Novak Djokovic
Novak Djokovic has not had the best results since returning to action in 2018. Pictured, Djokovic reacts after losing a game against Benoit Paire of France on day four of the Miami Open at Tennis Center at Crandon Park, Florida, March 23, 2018. Geoff Burke-USA TODAY Sports

Former British No. 1 Greg Rusedski expects Novak Djokovic to get back to his best before the start of the French Open or Wimbledon.

Tennis was mostly dominated by Djokovic from 2011 to 2016 in a spell that saw him win 11 of his 12 career Grand Slam titles. However, 2017 was not a year worth remembering for the former world No. 1 as a long-running elbow problem along with poor performances saw him drop down the rankings and win just two titles in Doha and Eastbourne.

Djokovic eventually took time off from the sport after Wimbledon in July to recover from his elbow problem as many believed the rest would do him as much good as it did for Roger Federer, who took a break in 2016 to return at the top of his game in 2017.

However, it has not been the case for the Serbian ace as his 2018 has resulted in an Australian Open quarter-final exit and consecutive opening round defeats at Indian Wells and the Miami Open this month against Taro Daniel and Benoit Paire respectively, though he did have surgery on his elbow in February.

Despite his disappointing results so far, Rusedski believes Djokovic can use the clay-court season to get back to his winning ways as he continues to gain fitness and recover mentally and physiologically.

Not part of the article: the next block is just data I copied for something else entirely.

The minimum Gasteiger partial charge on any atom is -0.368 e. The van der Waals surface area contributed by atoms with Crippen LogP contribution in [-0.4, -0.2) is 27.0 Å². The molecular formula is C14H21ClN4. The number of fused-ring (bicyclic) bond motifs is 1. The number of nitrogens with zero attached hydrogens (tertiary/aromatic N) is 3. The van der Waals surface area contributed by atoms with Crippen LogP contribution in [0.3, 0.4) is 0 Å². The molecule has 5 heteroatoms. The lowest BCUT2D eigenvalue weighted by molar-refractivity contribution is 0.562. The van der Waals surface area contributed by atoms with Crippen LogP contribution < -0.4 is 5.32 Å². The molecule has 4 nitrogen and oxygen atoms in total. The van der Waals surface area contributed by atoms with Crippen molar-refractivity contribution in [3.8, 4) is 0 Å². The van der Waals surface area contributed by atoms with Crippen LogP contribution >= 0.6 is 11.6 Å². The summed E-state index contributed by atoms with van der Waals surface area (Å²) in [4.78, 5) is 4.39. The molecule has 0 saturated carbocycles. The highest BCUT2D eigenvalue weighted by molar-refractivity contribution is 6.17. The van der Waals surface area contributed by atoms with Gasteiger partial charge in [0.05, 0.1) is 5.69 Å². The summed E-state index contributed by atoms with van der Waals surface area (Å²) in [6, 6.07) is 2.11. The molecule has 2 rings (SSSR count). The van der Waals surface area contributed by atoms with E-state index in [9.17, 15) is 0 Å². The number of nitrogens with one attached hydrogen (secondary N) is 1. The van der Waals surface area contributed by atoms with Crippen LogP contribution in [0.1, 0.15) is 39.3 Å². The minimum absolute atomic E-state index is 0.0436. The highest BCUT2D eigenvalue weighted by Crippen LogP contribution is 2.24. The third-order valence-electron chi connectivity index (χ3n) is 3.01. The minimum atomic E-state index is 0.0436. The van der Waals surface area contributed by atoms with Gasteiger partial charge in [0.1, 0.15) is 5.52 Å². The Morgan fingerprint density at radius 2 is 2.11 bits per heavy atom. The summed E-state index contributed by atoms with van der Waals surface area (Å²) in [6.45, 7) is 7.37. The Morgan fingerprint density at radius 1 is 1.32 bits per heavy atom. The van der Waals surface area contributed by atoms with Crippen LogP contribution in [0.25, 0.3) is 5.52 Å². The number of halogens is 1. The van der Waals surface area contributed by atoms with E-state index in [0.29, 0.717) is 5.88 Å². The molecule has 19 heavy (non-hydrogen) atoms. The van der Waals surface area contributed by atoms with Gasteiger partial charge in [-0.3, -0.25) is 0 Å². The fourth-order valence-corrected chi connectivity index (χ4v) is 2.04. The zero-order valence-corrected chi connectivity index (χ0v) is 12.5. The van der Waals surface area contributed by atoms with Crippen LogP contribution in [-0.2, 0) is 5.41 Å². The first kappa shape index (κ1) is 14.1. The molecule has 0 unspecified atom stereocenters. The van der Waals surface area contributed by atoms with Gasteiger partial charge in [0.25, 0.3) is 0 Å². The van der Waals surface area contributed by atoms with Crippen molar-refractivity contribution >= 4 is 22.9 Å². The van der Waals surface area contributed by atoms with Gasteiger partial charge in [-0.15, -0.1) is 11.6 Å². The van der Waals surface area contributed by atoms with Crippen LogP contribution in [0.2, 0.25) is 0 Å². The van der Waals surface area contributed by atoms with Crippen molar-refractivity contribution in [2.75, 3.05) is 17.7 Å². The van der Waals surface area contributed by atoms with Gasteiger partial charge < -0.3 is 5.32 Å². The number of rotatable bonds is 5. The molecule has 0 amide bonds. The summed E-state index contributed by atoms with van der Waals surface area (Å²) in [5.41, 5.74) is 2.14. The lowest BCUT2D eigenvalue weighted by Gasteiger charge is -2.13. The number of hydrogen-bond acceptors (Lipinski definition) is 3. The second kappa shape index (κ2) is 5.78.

"I am not really concerned about Djokovic," Rusedski told Sky Sports. "I think he will be back once he feels fit again and is mentally there and gets the matches in. The question mark is how well the elbow is after the surgery. That was one thing he had to get done and he has but it is just a matter of time, being back in match situations and finding a way to get the job done. I wouldn't be surprised to see the old Djokovic back [to his best] possibly before the French Open or for Wimbledon.

"You don't just lose it, being such a great player. It's mental but it is also physiological because at times it looks like he is getting tired when historically we have never seen him look fatigued. But when you have been away from the game it does take that little longer. We are not all Roger Federer!"

Rusedski also believes Djokovic should get as much game time under his belt as possible during the clay swing, citing his rhythm and confidence is more important than his results leading up to the French Open.

"He needs as many matches as he can get. If I was Novak, along with Radek Stepanek and Andre Agassi I would get him to play every single week," Rusedski added. "It is not about getting his preparation to be perfect for the French Open, because that is not what he is looking for.

"He is aiming to get confidence and match wins so you have just got to put yourself in that situation week in week out as long as the elbow can take it. If the elbow can take it then play as many tournaments leading up to the French because it will help to get his rhythm, feel and confidence back. You can practice all you want and be brilliant in practice but match play is totally different."

The first clay-court event of the year takes place at the Monte-Carlo Masters, which will commence from April 14-22.